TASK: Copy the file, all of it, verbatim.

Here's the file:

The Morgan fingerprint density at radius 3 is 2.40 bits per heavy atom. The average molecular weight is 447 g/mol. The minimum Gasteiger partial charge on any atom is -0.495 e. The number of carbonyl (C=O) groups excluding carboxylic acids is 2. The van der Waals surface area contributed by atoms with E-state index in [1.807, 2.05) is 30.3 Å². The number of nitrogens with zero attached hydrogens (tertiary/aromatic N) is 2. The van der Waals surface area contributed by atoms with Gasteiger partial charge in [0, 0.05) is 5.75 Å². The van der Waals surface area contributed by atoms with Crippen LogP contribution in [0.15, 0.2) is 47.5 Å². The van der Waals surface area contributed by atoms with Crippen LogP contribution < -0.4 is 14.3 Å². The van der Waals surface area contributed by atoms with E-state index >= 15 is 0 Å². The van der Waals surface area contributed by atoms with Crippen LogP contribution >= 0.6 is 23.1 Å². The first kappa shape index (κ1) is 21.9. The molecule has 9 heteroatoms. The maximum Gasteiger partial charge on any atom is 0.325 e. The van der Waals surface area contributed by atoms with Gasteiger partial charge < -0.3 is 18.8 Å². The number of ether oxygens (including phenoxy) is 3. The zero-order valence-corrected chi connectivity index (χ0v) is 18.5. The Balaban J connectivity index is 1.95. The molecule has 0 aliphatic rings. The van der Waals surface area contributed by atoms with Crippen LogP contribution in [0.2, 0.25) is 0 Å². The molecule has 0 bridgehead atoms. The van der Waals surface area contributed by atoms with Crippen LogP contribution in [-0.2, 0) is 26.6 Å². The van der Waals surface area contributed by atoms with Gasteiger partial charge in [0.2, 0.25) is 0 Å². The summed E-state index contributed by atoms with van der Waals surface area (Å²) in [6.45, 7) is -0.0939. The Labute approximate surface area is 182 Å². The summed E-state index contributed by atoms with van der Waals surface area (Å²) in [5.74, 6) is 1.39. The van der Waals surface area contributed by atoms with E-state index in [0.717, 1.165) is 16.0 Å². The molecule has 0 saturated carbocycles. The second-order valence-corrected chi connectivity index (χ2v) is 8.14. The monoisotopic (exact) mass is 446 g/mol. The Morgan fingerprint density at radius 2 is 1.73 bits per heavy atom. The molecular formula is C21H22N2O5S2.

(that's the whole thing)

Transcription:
The Morgan fingerprint density at radius 3 is 2.40 bits per heavy atom. The average molecular weight is 447 g/mol. The minimum Gasteiger partial charge on any atom is -0.495 e. The number of carbonyl (C=O) groups excluding carboxylic acids is 2. The van der Waals surface area contributed by atoms with E-state index in [1.807, 2.05) is 30.3 Å². The number of nitrogens with zero attached hydrogens (tertiary/aromatic N) is 2. The van der Waals surface area contributed by atoms with Gasteiger partial charge in [0, 0.05) is 5.75 Å². The van der Waals surface area contributed by atoms with Crippen LogP contribution in [0.15, 0.2) is 47.5 Å². The van der Waals surface area contributed by atoms with Crippen LogP contribution < -0.4 is 14.3 Å². The van der Waals surface area contributed by atoms with E-state index >= 15 is 0 Å². The van der Waals surface area contributed by atoms with Crippen LogP contribution >= 0.6 is 23.1 Å². The first kappa shape index (κ1) is 21.9. The molecule has 9 heteroatoms. The maximum Gasteiger partial charge on any atom is 0.325 e. The van der Waals surface area contributed by atoms with Gasteiger partial charge < -0.3 is 18.8 Å². The number of ether oxygens (including phenoxy) is 3. The zero-order valence-corrected chi connectivity index (χ0v) is 18.5. The Balaban J connectivity index is 1.95. The molecule has 0 aliphatic rings. The van der Waals surface area contributed by atoms with Crippen LogP contribution in [0.2, 0.25) is 0 Å². The molecule has 0 bridgehead atoms. The van der Waals surface area contributed by atoms with Crippen LogP contribution in [-0.2, 0) is 26.6 Å². The van der Waals surface area contributed by atoms with Gasteiger partial charge in [0.2, 0.25) is 0 Å². The summed E-state index contributed by atoms with van der Waals surface area (Å²) in [6.45, 7) is -0.0939. The Labute approximate surface area is 182 Å². The summed E-state index contributed by atoms with van der Waals surface area (Å²) in [5.74, 6) is 1.39. The van der Waals surface area contributed by atoms with E-state index in [0.717, 1.165) is 16.0 Å². The molecule has 0 saturated carbocycles. The second-order valence-corrected chi connectivity index (χ2v) is 8.14. The monoisotopic (exact) mass is 446 g/mol. The Morgan fingerprint density at radius 2 is 1.73 bits per heavy atom. The molecular formula is C21H22N2O5S2.